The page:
PERTH, Australia –
A revolutionary way of thinking about climate change started Saturday, March 31,
2007 when millions of people did something as simple as shut off their lights.
In a single hour that evening, 2.2 million
people in Sydney, Australia, shut off all lights and unnecessary electrical
appliances in order to take a stand against ridiculously high carbon emissions
in Australia and worldwide.
That hour was affectionately dubbed ‘Earth Hour’
and set into motion a new yearly tradition that effectively breached the gap
between many nations in their fight to rescue a flailing world.
This year, I sat at my computer desk a half hour
after Earth Hour ended. It was 10
p.m. in Perth, Australia, and though the designated time had passed, I was not
pressed by the need to immediately throw myself at the nearest light switch to
cast some light around my darkened house. I was not consumed by thoughts of
drowning my accomplishment in manufactured light when I’d come so far. I’d
already spent one hour in darkness, doing my reading for class the next week by
candlelight, so why ruin it by falling back into the normal pattern of lights,
The truth, was, of course, that I felt rather
guilty. Is it really that difficult
for people to switch off their lights for an hour a night? For
even 15 minutes?
And I don’t just mean on the glorious annual
occasion of ‘Earth Hour.’
I mean any night, every night, or whenever a
person simply realizes that the light in the study doesn’t actually need to be
on at that moment.
So with this thought swimming in my mind I did
what any other young person (or in my specific case, an aspiring writer) in the
21st century would do: I made my way through the darkness, switched on my
computer, and sat down to hash it all out using my computer screen as my mental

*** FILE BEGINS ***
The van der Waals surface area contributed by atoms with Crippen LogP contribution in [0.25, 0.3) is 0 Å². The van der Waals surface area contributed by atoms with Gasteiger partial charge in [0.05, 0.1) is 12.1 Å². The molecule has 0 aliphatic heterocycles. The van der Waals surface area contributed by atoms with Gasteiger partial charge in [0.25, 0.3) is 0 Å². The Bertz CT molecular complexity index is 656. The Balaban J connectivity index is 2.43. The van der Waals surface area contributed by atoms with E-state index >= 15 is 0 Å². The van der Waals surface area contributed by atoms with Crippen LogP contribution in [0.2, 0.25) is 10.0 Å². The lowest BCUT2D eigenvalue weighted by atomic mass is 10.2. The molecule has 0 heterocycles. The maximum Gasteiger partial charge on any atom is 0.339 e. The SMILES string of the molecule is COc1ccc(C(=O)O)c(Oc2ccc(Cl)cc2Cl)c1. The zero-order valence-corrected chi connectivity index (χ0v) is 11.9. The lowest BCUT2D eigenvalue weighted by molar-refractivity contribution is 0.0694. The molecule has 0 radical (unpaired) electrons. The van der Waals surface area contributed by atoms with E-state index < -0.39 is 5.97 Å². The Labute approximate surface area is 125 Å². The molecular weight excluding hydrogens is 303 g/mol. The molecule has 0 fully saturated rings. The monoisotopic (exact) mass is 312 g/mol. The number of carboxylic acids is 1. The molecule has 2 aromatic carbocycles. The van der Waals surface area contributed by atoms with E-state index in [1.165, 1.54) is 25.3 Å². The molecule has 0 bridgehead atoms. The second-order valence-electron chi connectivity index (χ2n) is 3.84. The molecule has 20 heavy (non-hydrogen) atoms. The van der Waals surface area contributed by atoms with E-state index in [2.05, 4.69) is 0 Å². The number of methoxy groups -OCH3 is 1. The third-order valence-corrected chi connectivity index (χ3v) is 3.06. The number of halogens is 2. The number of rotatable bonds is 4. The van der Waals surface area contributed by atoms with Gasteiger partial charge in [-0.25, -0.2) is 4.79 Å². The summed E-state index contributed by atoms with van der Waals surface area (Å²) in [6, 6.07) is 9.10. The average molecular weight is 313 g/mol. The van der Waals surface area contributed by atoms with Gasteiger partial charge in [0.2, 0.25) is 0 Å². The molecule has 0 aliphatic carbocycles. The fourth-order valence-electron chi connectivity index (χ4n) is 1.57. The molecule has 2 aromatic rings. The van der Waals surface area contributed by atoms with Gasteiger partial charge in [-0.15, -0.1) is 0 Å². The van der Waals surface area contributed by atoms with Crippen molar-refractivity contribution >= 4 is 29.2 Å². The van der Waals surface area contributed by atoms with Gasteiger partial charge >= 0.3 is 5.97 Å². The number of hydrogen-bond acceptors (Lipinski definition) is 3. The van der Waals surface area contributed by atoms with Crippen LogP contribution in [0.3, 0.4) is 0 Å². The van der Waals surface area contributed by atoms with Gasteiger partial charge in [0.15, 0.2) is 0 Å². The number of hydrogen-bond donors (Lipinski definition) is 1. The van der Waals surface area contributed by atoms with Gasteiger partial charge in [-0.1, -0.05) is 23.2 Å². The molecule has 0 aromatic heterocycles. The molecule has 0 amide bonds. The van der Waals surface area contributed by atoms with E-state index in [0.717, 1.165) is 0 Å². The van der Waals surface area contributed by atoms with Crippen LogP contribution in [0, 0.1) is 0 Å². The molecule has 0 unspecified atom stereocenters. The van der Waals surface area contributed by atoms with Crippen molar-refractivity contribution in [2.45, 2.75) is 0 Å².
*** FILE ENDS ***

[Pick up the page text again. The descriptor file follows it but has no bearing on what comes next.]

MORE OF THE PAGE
In 2007, the World Wildlife Fund (WWF) of
Australia in conjunction with The
Sydney Morning Herald conceived
an idea that would potentially alter Australia’s carbon emissions. The result
was a massive number of Sydney residents and businesses turning off lights and
electrical appliances and making a significant cut in energy use in a single
The magnitude of the impact caused other nations
to take notice of the people of Sydney who sent a resounding message that it was
about time we took notice of the state of the world we’ve made and contributed
what we could to fixing the troubles it faces.
Thankfully, many did sit up and paid attention
to Sydney’s example, and ‘Earth Hour’ was born.
Now, every year on the last Saturday of March,
each individual becomes a global citizen for an hour, switching off their lights
and casting the ultimate vote in the election between protecting our earth from
climate change or a world with an uncertain future.
The 2008 ‘Earth Hour’ was a roaring success,
with millions of people in countries all over the world taking part. Numerous
global landmarks, including San Francisco’s Golden Gate Bridge, the Sydney Opera
House and Rome’s Coliseum, participated by standing in all their magnitude in
This year the target was one billion votes for a
better earth - one billion voices renouncing climate change’s grip on our
future. This year’s ‘global petition’ will be formally presented to world
leaders at the Global Climate Change Conference in Copenhagen. The conference,
due to begin in December this year, will determine new policies against climate
change, replacing the existing Kyoto Protocol.
I desperately hope that this year’s Earth Hour
target of a billion votes was not only reached but blown out of the water.
Judging from the view from my bedroom window
that night, almost an hour after ‘Earth Hour’ finished, I’d say many people were
making sure their vote would be counted.
Earth Hour. Mark it in your calendar on the last
Saturday in March every year, from 8:30 to 9:30 p.m.